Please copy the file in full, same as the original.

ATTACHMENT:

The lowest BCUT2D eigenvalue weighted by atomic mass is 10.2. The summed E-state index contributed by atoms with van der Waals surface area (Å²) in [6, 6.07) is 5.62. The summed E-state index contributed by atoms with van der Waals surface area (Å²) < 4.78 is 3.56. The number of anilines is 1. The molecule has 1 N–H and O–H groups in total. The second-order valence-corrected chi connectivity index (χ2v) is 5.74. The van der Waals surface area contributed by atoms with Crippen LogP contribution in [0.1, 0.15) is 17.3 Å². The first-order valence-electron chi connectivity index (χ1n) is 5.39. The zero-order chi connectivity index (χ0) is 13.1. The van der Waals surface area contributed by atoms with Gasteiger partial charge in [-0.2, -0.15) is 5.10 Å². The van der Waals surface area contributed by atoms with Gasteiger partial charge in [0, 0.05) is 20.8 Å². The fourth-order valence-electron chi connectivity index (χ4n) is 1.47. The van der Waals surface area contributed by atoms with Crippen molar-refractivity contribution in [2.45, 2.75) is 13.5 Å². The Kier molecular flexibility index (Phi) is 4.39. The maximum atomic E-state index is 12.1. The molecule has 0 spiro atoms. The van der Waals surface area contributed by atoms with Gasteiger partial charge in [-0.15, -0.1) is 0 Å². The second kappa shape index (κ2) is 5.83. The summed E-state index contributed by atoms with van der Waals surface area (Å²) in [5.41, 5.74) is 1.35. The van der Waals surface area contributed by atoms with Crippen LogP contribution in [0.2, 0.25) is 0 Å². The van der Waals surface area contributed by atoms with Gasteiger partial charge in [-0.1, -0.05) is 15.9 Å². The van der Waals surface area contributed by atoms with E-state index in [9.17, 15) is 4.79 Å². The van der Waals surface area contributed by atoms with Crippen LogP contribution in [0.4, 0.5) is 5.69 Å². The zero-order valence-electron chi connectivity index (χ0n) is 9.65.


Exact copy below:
The lowest BCUT2D eigenvalue weighted by atomic mass is 10.2. The summed E-state index contributed by atoms with van der Waals surface area (Å²) in [6, 6.07) is 5.62. The summed E-state index contributed by atoms with van der Waals surface area (Å²) < 4.78 is 3.56. The number of anilines is 1. The molecule has 1 N–H and O–H groups in total. The second-order valence-corrected chi connectivity index (χ2v) is 5.74. The van der Waals surface area contributed by atoms with Crippen LogP contribution in [0.1, 0.15) is 17.3 Å². The first-order valence-electron chi connectivity index (χ1n) is 5.39. The zero-order chi connectivity index (χ0) is 13.1. The van der Waals surface area contributed by atoms with Gasteiger partial charge in [-0.2, -0.15) is 5.10 Å². The van der Waals surface area contributed by atoms with Gasteiger partial charge in [0, 0.05) is 20.8 Å². The fourth-order valence-electron chi connectivity index (χ4n) is 1.47. The van der Waals surface area contributed by atoms with Crippen molar-refractivity contribution in [2.45, 2.75) is 13.5 Å². The Kier molecular flexibility index (Phi) is 4.39. The maximum atomic E-state index is 12.1. The molecule has 0 spiro atoms. The van der Waals surface area contributed by atoms with Gasteiger partial charge in [-0.15, -0.1) is 0 Å². The second kappa shape index (κ2) is 5.83. The summed E-state index contributed by atoms with van der Waals surface area (Å²) in [5.41, 5.74) is 1.35. The van der Waals surface area contributed by atoms with Crippen LogP contribution in [0.2, 0.25) is 0 Å². The van der Waals surface area contributed by atoms with Gasteiger partial charge in [-0.1, -0.05) is 15.9 Å². The van der Waals surface area contributed by atoms with E-state index in [9.17, 15) is 4.79 Å². The van der Waals surface area contributed by atoms with Crippen LogP contribution in [0.4, 0.5) is 5.69 Å². The zero-order valence-electron chi connectivity index (χ0n) is 9.65.